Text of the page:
Beck adds: “The patent owner argued for instance that for particular reasons a skilled person would never have combined the knowledge about existing card readers with the documents we produced on synthetic speech technology. Nor would such a combination, according to XIRING, ever result in the claimed invention. It does then of course help if you are really familiar with the technical field of the invention, so that you can distinguish the relevant technical arguments (of the other party) from the smoke-screens.”

This also ensured that the Arnold + Siedsma duo were not taken aback when XIRING introduced surprise arguments which had not been considered earlier in the pleadings. “During the hearing the patent owner interpreted specific terms in our document in a way which made it appear that the technology described would not be compatible with the architecture of existing card readers. Because we were well acquainted with our documents we could point immediately to specific passages in the text which make it clear that the interpretation of the patent holder could not be correct.”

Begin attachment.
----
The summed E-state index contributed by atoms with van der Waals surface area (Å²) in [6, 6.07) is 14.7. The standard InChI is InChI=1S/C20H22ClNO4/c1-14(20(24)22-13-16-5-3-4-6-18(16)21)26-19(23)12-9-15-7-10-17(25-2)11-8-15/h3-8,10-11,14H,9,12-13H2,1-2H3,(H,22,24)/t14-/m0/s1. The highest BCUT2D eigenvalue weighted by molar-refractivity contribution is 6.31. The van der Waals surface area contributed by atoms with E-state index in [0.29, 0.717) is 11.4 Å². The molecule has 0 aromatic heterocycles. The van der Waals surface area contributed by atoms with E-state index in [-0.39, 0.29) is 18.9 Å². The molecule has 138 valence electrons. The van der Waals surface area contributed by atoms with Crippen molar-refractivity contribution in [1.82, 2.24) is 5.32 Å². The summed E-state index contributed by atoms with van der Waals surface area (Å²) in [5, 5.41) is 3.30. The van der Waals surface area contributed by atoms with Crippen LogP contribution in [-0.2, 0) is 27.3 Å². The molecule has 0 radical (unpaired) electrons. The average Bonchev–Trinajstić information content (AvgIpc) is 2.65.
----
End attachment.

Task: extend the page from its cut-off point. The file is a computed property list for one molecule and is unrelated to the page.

The importance of good preparation

In addition to their technical knowhow, Beck and D’Halleweyn’s legal knowledge played at least as important a part in avoiding an upset. “You have to take apparently unimportant details into account. Not doing so can have serious legal consequences”, says D’Halleweyn. This conviction helped the Arnold + Siedsma duo to maintain their advantage following the first hearing at the Opposition Division.

“Knowing the pattern of a hearing is essential. This prepares you better for the next step in the process. Thorough legal research also helps to make use of legal issues to the advantage of your client”, adds Beck. According to the patent specialist, in a case like this you have to be able to switch quickly from thinking like an engineer (how did this invention come about and is the invention inventive?) to thinking like a lawyer (how do I make use of the proceedings to win the case as efficiently as possible?).

Although the appeal did not get to the substance of the case,  the two patent attorneys had already made sure that they would not be taken by surprise here. “Before the appeal hearing we prepared the whole case thoroughly again. We even came up with even stronger arguments on the case than we had at first instance. This turned out to be unnecessary in the end. But you can never be too well prepared”, concludes Beck.